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Last modified on August 3rd, 2023

Irrational numbers are real numbers that cannot be written as a simple fraction or ratio. In simple words, the irrational numbers are those numbers those are not rational. Hippasus, a Greek philosopher and a Pythagorean, discovered the first evidence of irrational numbers 5th century BC. However, his theory was not accepted.

Irrational numbers can’t be written as p/q form (ratio), where the denominator, q is not zero (q ≠ 0).

Few examples of irrational numbers are given below:

- π (pi), the ratio of a circle’s circumference to its diameter, is an irrational number. It has a decimal value of 3.1415926535⋅⋅⋅⋅ which doesn’t stop at any point.
- √x is irrational for any integer x, where x is not a perfect square.

In a right triangle with a base length of 1 unit, the hypotenuse is √2, which is irrational. (√2 = 1⋅414213⋅⋅⋅⋅)

- Euler’s number, e = 2⋅718281⋅⋅⋅⋅
- Golden ratio, φ = 1.6180339⋅⋅⋅⋅

Given below are some popular irrational numbers.

Number | value |
---|---|

Pi (π) | 3.1415926535⋅⋅⋅⋅ |

Euler’s Number (e) | 2⋅718281⋅⋅⋅⋅ |

Golden ratio, φ | 1.6180339⋅⋅⋅⋅ |

Let us solve an example

**${\dfrac{5\sqrt{2+4}}{\sqrt{3}}}$**

Solution:

${\begin{aligned}\dfrac{5\sqrt{2+4}}{\sqrt{3}}\\ \simeq \dfrac{5\sqrt{6}}{\sqrt{3}}\end{aligned}}$

= ${ 5\sqrt{2} }$

Irrational numbers are universally represented by the alphabet ‘P’. The universal symbols for rational numbers is ‘Q’, real numbers is ‘R’.

- Are real numbers only
- Decimal expansion is non-terminating (continues endlessly)
- Addition of a rational and irrational number gives an irrational number as the sum; a + b = irrational number, here a = rational number, b = irrational number
- Multiplication of a rational and irrational number will always give an irrational number; here, a × b = irrational number, if a = rational number, b = irrational number
- Sum or product of 2 irrational numbers may give an irrational number; √2 × √2 = 2.
- The Least common factor (LCM) for 2 irrational numbers may or may not exist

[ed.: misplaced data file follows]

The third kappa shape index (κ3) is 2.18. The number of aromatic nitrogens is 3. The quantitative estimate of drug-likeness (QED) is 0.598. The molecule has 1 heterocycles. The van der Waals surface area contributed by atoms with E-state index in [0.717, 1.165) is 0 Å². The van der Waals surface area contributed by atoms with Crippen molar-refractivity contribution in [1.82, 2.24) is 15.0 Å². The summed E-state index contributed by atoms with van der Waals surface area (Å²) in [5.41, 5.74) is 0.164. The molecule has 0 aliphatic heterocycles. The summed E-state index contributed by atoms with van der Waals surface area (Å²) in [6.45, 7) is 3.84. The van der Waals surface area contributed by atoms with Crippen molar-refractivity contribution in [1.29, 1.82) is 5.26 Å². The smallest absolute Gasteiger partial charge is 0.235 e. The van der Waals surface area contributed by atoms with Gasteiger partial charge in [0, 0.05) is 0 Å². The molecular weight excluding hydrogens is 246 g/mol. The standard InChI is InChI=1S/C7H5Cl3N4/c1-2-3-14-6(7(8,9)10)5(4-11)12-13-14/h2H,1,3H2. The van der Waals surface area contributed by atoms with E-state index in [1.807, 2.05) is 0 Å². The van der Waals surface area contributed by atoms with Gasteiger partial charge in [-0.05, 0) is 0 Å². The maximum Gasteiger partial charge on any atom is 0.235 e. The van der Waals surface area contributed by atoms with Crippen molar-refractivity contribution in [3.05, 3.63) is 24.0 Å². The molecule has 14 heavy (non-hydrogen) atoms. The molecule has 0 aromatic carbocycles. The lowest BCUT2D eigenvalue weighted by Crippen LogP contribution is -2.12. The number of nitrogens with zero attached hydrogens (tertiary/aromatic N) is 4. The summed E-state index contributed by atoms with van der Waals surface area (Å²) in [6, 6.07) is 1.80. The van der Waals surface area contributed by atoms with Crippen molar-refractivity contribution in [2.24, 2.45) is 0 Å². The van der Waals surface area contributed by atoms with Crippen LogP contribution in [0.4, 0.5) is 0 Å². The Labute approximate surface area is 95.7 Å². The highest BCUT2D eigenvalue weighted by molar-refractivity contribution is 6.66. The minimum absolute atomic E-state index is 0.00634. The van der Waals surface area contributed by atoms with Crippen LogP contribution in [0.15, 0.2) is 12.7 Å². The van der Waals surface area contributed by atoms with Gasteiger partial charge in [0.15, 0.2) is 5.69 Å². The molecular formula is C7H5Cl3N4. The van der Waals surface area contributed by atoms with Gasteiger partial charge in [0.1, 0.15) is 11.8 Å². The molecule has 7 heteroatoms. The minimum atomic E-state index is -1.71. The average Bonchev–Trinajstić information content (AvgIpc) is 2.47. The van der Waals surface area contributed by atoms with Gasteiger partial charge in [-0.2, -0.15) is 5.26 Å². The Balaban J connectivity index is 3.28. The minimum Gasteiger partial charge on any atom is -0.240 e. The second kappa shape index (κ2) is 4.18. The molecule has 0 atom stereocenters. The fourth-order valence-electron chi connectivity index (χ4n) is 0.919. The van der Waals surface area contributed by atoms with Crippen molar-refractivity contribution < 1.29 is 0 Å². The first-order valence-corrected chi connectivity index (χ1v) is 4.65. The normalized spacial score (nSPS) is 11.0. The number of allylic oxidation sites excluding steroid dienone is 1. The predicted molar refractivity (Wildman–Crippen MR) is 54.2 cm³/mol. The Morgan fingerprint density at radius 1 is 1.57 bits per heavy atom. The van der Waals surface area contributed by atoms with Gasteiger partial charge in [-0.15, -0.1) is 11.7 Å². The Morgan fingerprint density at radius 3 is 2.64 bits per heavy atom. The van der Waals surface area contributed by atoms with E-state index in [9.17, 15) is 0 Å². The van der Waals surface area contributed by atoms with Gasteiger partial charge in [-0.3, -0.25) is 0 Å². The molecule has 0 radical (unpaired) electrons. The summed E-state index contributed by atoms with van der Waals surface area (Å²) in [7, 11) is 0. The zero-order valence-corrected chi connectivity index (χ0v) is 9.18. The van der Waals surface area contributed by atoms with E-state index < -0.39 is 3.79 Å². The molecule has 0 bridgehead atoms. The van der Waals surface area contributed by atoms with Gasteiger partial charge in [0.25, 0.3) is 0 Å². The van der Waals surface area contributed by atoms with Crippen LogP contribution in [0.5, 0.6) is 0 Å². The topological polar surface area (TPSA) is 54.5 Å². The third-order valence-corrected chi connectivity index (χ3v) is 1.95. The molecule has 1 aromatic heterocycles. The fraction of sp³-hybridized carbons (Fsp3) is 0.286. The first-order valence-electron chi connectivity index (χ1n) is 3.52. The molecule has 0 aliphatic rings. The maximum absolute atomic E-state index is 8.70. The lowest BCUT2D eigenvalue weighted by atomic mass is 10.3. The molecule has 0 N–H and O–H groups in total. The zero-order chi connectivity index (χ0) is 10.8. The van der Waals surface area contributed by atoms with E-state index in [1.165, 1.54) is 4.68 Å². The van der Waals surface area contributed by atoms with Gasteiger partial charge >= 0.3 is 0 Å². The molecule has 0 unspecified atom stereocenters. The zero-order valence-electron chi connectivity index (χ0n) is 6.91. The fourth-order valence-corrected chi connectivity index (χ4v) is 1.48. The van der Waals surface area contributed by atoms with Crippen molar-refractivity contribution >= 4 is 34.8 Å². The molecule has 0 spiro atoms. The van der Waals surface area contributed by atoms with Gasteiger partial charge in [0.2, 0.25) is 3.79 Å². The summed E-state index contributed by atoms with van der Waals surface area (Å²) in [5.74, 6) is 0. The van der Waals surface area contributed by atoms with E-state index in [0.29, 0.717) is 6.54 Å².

Let us solve some examples to understand the concept better.

**π × π**

Solution:

Let us see if π × π = rational or irrational

π × π

= π^{2}

= irrational, ∵ π is irrational

**√7 × √7**

Solution:

√7 × √7

= 7

= rational

**Show that √7 + √5 is irrational.**

Solution:

Let us assume that √7 + √5 is rational

If √7 + √5 is rational,

Then, ${\dfrac{7-5}{\sqrt{7}+\sqrt{5}}=\sqrt{7}-\sqrt{5} }$ , implying √7 – √5 is also rational

(√7 + √5) – (√7 – √5)

= 2√5, (implies 2√5 is rational)

Hence, ${2\sqrt{5}\times \dfrac{1}{2}}$

= √5 is also rational. But this is a contradiction

Hence, we get the proof of irrational numbers by contradiction

We already have learnt that irrational numbers are real numbers which cannot be represented in the form of p/q, where p and q are integers, and q ≠ 0, and also can’t be simplified to a closed decimal value.

Taking √5 as an example,

It cannot be represented in the form of a fraction

It cannot be simplified either. Its value is 2.236067⋅⋅⋅⋅ and it is not a closed decimal value.

Thus, √5 is irrational.

Rational numbers are numbers that can be expressed in the form of a fraction (p/q) or ratio.

Given below the differences between rational and irrational numbers in a table.

Irrational Numbers | Rational Numbers |
---|---|

Cannot be expressed in the form of a fraction (p/q) | Can be expressed in the form of a fraction (p/q) |

The decimal expansion is non-terminating (continues endlessly) and non-recurring (with no group of digits repeating) at any point | The decimal expansion is terminating (ends at some point) or non-terminating recurring (repeating) |

Last modified on August 3rd, 2023

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Hey there! Wonderful little article, it explains things pretty clearly and introduces concepts that seem worth looking into, particularly the properties of irrational numbers. However, I find a lot of confusion with property #4, it seems to be incorrect. See this simple proof by contradiction: https://www.khanacademy.org/math/algebra/x2f8bb11595b61c86:irrational-numbers/x2f8bb11595b61c86:sums-and-products-of-rational-and-irrational-numbers/v/proof-that-rational-times-irrational-is-irrational

There isn’t any example showcasing this property either in the examples section either, so I’m just assuming it was written in error. Would appreciate a response clearing up the confusion or a correction of the error if it is one, thank you!!

Thank you for your comment. We have edited that section.